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Province to buy carbon offsets that other firms won't touch

The crown corporation that buys carbon offsets for the province issued a call for projects this week that are already standard practice in the forest industry – leading some to question whether they should count as offsets at all.

On Wednesday, Pacific Carbon Trust (PAC) issued a $3 million call for forest-based offset projects in three areas: afforestation, seed selection and fertilization.

Marvin Eng of the B.C. Forest Practices Board, said the forest industry and ministry do fertilize, and that fertilization has been increasing, particularly in the interior, over the past couple of years. Eng said that while, 'class A' or superior quality seeds are not required, they are often selected as part of companies' operational practices "because you get better volume out of them. Whether or not it's carbon or timber volume."

Offering offsets for 'business as usual' is a waste of money, said Valerie Langer of ForestEthics.

She said that quality carbon offset guidelines require what's called additionality -- one of the most contentious issues in the carbon offset market.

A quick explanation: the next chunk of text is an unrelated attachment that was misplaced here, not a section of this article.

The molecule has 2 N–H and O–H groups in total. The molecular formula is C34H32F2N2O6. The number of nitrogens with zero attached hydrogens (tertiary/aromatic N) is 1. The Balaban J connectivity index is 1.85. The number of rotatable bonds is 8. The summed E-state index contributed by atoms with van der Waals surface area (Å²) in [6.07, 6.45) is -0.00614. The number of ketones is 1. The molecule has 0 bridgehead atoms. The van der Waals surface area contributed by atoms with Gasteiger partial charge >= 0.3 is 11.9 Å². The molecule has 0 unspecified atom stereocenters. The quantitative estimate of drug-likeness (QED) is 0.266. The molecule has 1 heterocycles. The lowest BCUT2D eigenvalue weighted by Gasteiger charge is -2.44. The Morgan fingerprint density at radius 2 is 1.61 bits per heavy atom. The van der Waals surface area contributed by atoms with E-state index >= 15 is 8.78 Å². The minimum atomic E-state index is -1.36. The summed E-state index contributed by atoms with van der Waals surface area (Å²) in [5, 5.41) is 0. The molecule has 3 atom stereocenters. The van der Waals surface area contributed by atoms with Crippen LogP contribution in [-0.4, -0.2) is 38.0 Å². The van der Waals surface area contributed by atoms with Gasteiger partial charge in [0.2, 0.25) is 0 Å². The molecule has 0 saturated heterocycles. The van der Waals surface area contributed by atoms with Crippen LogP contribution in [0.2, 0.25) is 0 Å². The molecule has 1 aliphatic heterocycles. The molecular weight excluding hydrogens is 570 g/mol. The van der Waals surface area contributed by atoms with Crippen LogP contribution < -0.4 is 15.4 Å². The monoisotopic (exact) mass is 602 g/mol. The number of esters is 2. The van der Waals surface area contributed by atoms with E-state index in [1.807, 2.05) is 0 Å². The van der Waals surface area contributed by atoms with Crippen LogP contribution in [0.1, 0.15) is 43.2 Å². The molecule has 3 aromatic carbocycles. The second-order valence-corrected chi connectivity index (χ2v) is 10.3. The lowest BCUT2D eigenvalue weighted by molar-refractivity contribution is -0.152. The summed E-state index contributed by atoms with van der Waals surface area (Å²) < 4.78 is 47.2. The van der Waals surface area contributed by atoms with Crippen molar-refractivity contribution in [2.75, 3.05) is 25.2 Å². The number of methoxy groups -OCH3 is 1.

"You have to prove that it wouldn't have been done otherwise. That the money actually made something additional happen for the climate," Langer said.

But according to the province's Greenhouse Gas Reduction Targets Act website, "Projects will not be excluded strictly on the basis of being "common practice" (i.e. not widely observed nor commonly carried out in the relevant sector and region), but the proponent must demonstrate financial, technological, or other obstacles to carrying out the project."

In a PAC press release, John Yap, minister of state for climate action, is quoted as saying, "B.C. has the best forest practices in the world, and Pacific Carbon Trust’s procurement of forest sequestration offsets will result in world-class offsets that produce real greenhouse gas reductions."

But it's because B.C.'s already good forest practices that makes these types of projects ineligible as far as the carbon offsetting firm Offsetters is concerned. Offsetters was the official carbon offset firm of the Vancouver Olympics and has clients around the world.

The forest sector, at least in B.C., is "not a sector that we see a whole lot of viability in, probably for the same types of reasons as ForestEthics," said Morgan McDonald, vice president of research and development.

Langer says that afforestation projects could be beneficial if they account for other environmental and ecosystem benefits, but says "the best option is avoided logging."

Colleen Kimmett reports for The Tyee.

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